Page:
Wichita Trip Guide | Midwest Living

Wichita Trip Guide

Little pockets of this city of 382,000 feel like they fell out of a movie set—a slice of the Serengeti or a town from the Old West—and into place here.
A children’s garden at Botanica
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The Arkansas River cuts through Wichita on its way to the Mississippi.
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With its past as an Old West cow town and a launchpad for the aviation industry, Wichita—Kansas' largest city—strikes an interesting historical balance. Clyde Cessna, Walter Beech and Lloyd Stearman were among the adventurers who launched the city's aircraft industry in the early 1900s. Visitors can learn more about the area's high-flying heritage at the Kansas Aviation Museum, the former terminal of the Wichita Municipal Airport, built in the Art Deco style of the 1930s.

Of course, before the aviation industry took off in this south-central Kansas community, catte reigned supreme. The Old Cowtown Museum captures the rowdy mood of Wichita's early days, when more than 1 million longhorns were herded to Chisholm Trail railheads. 

Visitors searching for local treasures and cuisine find them in Old Town, a converted warehouse district east of downtown.

What to do

Botanica A children’s garden at the city's gardens encourages hands-on learning, while other areas feature flowers, bird walks and sculptures. (316) 264-0448; botanica.org

Crown Uptown Dinner Theatre See engaging shows at the 1928 former vaudeville venue with stars in the ceiling. The 2013 lineup includes Annie Get Your Gun and Hairspray. (316) 612-7696; crownuptown.com 

Kansas Aviation Museum A revamped airport terminal houses historic aircraft, a flight simulator and an exhibit on perfect paper airplanes. From 10 a.m. to 1 p.m. Wednesdays, visitors can watch volunteers restore vintage aircraft. (877) 683-9242; kansasaviationmuseum.org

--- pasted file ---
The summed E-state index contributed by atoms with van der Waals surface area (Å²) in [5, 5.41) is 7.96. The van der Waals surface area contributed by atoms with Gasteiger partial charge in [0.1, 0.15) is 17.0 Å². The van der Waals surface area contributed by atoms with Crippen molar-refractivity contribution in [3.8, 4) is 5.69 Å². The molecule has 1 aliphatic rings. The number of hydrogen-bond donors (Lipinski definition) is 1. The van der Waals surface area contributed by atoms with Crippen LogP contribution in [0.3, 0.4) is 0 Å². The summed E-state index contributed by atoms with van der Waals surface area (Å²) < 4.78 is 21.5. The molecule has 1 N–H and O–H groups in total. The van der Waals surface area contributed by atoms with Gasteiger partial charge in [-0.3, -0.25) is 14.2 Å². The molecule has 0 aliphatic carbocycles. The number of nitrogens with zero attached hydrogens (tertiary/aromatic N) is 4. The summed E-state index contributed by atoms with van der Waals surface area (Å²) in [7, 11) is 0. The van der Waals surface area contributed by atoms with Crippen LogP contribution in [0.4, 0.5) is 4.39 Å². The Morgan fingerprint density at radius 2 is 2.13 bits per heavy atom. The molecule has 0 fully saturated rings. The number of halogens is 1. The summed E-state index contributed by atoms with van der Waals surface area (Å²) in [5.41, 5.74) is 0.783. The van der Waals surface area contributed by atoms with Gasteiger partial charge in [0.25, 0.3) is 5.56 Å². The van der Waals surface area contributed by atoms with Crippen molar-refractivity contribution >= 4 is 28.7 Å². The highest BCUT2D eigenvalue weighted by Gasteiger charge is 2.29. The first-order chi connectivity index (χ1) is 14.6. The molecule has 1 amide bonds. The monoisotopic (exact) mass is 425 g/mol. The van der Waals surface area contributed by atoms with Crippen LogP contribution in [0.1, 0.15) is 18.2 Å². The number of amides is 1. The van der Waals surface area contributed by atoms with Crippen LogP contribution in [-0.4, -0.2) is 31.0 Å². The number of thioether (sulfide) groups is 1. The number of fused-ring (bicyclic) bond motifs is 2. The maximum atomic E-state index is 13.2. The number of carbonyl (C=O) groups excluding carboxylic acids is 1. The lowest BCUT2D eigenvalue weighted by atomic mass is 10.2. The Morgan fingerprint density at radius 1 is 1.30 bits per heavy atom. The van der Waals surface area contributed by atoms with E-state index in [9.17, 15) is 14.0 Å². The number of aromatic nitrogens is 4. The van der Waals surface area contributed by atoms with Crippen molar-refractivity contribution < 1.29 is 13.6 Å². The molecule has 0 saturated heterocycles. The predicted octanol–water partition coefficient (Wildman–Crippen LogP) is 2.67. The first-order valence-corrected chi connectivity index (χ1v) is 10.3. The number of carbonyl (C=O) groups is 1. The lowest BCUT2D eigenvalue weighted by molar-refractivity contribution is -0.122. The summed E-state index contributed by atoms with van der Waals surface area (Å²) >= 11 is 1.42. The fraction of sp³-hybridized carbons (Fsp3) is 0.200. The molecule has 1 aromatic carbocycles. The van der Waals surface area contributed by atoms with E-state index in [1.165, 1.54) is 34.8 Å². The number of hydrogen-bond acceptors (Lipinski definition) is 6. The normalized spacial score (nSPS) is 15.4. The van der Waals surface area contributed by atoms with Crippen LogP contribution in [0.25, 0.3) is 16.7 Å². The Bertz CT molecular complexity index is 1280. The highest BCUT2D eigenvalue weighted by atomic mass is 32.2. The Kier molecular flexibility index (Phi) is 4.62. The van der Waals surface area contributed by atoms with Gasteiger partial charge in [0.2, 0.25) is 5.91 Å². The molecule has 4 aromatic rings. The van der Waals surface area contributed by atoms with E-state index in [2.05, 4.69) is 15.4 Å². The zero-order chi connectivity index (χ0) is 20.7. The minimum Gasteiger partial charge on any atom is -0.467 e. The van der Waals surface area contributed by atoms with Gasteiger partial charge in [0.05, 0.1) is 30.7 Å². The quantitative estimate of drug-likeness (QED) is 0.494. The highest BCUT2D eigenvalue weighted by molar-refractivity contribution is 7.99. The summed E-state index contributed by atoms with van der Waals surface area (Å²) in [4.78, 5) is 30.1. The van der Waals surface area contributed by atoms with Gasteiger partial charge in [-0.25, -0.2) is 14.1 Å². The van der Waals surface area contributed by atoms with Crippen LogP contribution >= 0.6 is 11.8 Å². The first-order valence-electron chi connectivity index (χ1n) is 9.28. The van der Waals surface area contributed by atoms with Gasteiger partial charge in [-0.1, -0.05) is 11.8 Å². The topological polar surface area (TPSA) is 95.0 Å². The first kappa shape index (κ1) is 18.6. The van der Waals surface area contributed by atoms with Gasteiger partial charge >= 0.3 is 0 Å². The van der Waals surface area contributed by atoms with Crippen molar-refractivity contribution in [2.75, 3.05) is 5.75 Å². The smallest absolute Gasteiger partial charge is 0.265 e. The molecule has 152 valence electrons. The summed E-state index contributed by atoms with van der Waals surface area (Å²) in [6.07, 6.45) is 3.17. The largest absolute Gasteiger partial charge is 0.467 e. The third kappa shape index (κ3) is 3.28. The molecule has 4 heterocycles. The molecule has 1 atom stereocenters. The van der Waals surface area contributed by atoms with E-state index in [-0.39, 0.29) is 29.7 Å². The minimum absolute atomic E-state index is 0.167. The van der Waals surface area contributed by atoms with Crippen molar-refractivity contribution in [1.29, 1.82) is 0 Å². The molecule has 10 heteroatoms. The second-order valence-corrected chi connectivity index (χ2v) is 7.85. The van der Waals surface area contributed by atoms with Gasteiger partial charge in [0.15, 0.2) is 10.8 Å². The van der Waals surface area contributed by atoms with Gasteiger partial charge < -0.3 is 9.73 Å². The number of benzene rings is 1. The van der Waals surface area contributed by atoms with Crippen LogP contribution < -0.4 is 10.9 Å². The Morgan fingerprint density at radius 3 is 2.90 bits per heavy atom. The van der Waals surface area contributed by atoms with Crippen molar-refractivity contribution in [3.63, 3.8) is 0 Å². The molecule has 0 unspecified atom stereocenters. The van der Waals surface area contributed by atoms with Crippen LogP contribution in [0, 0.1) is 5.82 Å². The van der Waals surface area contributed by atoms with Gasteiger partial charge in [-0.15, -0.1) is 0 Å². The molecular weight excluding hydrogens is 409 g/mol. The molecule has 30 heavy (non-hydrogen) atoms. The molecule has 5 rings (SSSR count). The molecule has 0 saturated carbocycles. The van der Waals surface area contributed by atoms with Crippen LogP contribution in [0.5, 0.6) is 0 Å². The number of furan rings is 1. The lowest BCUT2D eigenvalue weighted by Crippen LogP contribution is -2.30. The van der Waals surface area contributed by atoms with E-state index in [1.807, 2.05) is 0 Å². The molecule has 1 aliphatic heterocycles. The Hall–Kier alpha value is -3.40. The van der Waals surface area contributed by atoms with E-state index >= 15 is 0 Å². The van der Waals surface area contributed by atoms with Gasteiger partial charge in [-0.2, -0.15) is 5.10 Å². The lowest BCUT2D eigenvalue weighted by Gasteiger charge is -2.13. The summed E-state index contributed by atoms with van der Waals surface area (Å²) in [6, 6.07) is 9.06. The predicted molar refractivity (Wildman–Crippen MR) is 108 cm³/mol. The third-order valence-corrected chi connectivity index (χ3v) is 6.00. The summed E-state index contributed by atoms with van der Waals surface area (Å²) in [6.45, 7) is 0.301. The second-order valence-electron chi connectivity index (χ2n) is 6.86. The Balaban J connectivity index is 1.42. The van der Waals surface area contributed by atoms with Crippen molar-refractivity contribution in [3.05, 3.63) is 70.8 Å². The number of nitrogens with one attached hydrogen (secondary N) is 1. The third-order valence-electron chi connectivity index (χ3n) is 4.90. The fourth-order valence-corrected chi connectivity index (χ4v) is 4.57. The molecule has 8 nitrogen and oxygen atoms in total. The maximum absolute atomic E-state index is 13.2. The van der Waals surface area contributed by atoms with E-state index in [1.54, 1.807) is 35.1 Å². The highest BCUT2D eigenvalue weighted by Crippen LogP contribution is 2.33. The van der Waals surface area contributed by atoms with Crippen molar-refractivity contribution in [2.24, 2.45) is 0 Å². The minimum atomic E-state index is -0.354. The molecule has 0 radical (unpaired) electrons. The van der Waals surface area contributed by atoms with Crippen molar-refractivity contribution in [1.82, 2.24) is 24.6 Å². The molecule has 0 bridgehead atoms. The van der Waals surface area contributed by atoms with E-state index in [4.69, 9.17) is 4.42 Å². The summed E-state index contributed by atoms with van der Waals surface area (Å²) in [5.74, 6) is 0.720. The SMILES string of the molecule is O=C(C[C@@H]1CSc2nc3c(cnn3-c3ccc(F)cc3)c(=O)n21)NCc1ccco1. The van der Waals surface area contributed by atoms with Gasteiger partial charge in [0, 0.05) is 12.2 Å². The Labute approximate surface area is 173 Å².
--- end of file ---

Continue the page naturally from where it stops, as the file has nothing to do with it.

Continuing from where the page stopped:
Old Cowtown Museum A 19th-century living-history town and farm includes a blacksmith’s shop, a newspaper printer and daily gunfight shows. For the best experience, check the online schedule and visit during special events. (316) 219-1871; oldcowtown.org

Riverfest Wichita’s huge annual celebration (May 31–June 8 in 2013) draws crowds for the Sundown Parade, fireworks, concerts, food, sporting events, arts and crafts fair, and more. (877) 934-3378; wichitariverfest.com

Wichita Art Museum Historic and contemporary glassworks make up a big part of the collection. The on-site Muse Cafe offers a light, lovely menu. (316) 268-4921; wichitaartmuseum.org 

Where to eat

The Donut Whole It’s part coffee bar, part performance center, but mostly the place for cake doughnuts. More adventurous toppings include Fruity Pebbles, bacon or Hydrox cookies. (316) 262-3700; thedonutwhole.com

Hangar One Steakhouse Eat up the city’s heritage at this restaurant that looks like an airplane hangar. The “award-winning” Bailey’s bread pudding hasn’t actually won awards, but it could. (316) 941-4900; hangaronesteakhouse.com

YaYa’s Euro Bistro It’s hard to complain about a good steak in cattle country, but if you’re in need of a change, try YaYa’s. The menu offers fresh options, including wood-fired pizzas, hummus, Idaho rainbow trout and gnocchi. See reviews and ratings. (316) 634-1000; yayaswichita.com

Where to stay

Drury Plaza Hotel Broadview This beautiful historic property reopened in 2011 under new ownership. You’ll love the granite counters, soft beds, stellar service and tasty hot breakfast. From $109, breakfast included. See reviews and ratings. (316) 262-5000; druryhotels.com 

Hotel at Old Town Richly furnished rooms, many with balconies, fill a 1906 downtown building. Suites have full kitchens, and you’re within easy distance of shopping and restaurants. From $119. See reviews and ratings. (877) 265-3869; hotelatoldtown.com

For information: Go Wichita Convention and Visitors Bureau (800) 288-9424; gowichita.com

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